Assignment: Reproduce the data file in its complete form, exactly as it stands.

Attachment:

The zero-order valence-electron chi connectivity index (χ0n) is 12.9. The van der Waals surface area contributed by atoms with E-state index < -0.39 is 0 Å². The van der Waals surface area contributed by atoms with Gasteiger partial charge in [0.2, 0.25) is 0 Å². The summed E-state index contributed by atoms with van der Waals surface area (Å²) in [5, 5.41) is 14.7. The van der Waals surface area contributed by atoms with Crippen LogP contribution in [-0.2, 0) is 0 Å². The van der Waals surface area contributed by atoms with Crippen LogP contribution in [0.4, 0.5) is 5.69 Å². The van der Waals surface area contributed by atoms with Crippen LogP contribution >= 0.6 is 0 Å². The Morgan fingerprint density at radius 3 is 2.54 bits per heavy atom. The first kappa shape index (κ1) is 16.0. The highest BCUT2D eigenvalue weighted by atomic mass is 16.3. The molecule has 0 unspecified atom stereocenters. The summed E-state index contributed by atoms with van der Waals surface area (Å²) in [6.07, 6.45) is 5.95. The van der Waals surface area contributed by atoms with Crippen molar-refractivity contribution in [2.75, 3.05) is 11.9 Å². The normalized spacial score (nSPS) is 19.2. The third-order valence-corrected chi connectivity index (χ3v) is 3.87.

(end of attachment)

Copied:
The zero-order valence-electron chi connectivity index (χ0n) is 12.9. The van der Waals surface area contributed by atoms with E-state index < -0.39 is 0 Å². The van der Waals surface area contributed by atoms with Gasteiger partial charge in [0.2, 0.25) is 0 Å². The summed E-state index contributed by atoms with van der Waals surface area (Å²) in [5, 5.41) is 14.7. The van der Waals surface area contributed by atoms with Crippen LogP contribution in [-0.2, 0) is 0 Å². The van der Waals surface area contributed by atoms with Crippen LogP contribution in [0.4, 0.5) is 5.69 Å². The van der Waals surface area contributed by atoms with Crippen LogP contribution >= 0.6 is 0 Å². The Morgan fingerprint density at radius 3 is 2.54 bits per heavy atom. The first kappa shape index (κ1) is 16.0. The highest BCUT2D eigenvalue weighted by atomic mass is 16.3. The molecule has 0 unspecified atom stereocenters. The summed E-state index contributed by atoms with van der Waals surface area (Å²) in [6.07, 6.45) is 5.95. The van der Waals surface area contributed by atoms with Crippen molar-refractivity contribution in [2.75, 3.05) is 11.9 Å². The normalized spacial score (nSPS) is 19.2. The third-order valence-corrected chi connectivity index (χ3v) is 3.87.